GEOMAR Helmholtz Centre for Ocean Research Kiel
Communication and Media
Fon 0431 600-2807
In the abyssal plains of the deep sea, metal-bearing lumps lie close together over thousands of square kilometres, like potatoes on a field: Manganese nodules are the most important potential source of raw materials in the marine realm, as they contain larger quantities of some metals than are currently known and mineable on land.
Manganese nodules in the deep sea have been known since the British Challenger expedition from 1872 to 1876. For a long time, however, they were only regarded as a curiosity. In the 1960s and 1970s, they were first targeted by the industrial nations, who recognised them as a possible source of raw materials. The manganese nodule enthusiasm in the 1970s went so far that alleged mining attempts even had to serve as camouflage for a cover-up operation of the United States Central Intelligence Agency (CIA) in the Central Pacific. Real mining tests quickly showed in fact, that the technology was not yet ready to function smoothly in several thousand metres of water.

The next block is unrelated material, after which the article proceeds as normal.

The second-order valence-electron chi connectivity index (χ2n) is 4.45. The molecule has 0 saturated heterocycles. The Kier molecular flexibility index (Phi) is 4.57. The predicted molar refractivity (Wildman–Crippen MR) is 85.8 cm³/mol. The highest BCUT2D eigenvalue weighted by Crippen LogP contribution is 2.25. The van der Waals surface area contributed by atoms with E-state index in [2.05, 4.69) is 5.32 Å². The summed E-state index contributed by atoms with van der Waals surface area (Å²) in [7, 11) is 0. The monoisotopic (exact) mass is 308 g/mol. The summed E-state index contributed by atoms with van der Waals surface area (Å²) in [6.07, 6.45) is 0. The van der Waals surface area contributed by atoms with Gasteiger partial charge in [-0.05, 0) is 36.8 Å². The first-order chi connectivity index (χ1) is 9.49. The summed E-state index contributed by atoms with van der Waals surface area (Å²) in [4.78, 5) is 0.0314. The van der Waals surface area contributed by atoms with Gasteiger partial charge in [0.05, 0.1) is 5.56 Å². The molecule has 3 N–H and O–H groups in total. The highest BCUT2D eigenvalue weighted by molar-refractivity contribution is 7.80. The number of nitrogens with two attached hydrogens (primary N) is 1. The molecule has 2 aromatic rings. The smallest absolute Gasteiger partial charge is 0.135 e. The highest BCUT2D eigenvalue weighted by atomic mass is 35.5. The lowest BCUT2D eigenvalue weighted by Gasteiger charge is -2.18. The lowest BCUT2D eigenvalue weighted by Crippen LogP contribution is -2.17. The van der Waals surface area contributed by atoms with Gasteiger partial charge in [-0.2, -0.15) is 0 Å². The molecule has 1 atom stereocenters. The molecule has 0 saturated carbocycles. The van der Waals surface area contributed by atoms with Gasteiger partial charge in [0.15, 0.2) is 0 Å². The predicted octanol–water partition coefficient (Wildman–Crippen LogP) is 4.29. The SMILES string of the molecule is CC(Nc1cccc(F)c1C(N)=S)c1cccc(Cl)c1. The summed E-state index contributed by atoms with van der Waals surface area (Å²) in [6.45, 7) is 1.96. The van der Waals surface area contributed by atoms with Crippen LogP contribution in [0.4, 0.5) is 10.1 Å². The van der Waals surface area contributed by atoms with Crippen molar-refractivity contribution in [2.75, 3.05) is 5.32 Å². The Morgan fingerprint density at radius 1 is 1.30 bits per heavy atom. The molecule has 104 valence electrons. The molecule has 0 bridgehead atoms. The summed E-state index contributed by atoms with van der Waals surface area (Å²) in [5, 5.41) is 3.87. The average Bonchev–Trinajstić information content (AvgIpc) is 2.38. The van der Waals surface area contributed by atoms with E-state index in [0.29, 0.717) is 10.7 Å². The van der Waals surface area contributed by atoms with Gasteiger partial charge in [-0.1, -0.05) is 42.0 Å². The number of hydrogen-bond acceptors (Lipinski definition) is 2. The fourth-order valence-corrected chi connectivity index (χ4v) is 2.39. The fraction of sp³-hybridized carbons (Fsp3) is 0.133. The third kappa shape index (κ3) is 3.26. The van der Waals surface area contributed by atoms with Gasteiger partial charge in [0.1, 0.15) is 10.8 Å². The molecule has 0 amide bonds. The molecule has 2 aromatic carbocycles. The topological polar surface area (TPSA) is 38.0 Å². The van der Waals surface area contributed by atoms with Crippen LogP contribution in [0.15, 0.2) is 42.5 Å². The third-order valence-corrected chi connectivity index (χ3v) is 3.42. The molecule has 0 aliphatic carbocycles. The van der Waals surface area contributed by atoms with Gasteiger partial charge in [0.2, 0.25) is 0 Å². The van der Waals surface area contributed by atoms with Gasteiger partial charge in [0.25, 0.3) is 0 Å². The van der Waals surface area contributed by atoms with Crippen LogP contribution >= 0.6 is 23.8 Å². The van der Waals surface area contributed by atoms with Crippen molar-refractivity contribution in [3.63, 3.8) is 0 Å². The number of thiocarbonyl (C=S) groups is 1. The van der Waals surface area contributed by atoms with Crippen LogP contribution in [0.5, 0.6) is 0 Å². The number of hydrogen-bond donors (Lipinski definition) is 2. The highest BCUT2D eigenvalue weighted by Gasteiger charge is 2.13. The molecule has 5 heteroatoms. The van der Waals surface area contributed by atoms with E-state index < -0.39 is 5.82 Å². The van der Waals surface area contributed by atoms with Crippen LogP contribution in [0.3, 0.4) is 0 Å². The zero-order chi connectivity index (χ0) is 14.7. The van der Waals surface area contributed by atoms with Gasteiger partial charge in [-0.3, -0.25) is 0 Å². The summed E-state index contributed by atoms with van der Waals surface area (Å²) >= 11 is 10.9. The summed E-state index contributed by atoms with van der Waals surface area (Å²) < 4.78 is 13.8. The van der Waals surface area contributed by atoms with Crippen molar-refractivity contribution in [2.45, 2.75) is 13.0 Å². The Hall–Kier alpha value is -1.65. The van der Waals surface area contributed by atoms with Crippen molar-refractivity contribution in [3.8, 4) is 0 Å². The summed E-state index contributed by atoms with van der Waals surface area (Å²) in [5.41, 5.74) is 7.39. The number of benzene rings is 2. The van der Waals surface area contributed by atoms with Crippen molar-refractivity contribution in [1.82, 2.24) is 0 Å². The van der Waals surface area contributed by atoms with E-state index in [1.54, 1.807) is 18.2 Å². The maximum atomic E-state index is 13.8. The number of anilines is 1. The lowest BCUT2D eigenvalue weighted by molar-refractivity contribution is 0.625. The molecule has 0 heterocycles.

In recent years, however, rising commodity prices and growing demand for metals have reactivated plans to mine these nodules from the deep sea floor. Still, mining licenses have not been granted and full-scale mining technology has not been successfully tested. Also, the questions about the large-scale and long-lasting harmful effects on the deep-sea environment cannot be conclusively answered at the moment.
In the 19th century it was still believed that life was impossible below a depth of a thousand metres. But even today, the deep sea surprises scientists. The perception that the large deep-sea plains in the central Pacific are uniformly flat and only sparsely populated has persisted until the present day. Another mistake, as researchers from the European MiningImpact project found out: The ecological diversity down there is enormous, especially where many manganese nodules cover the seabed.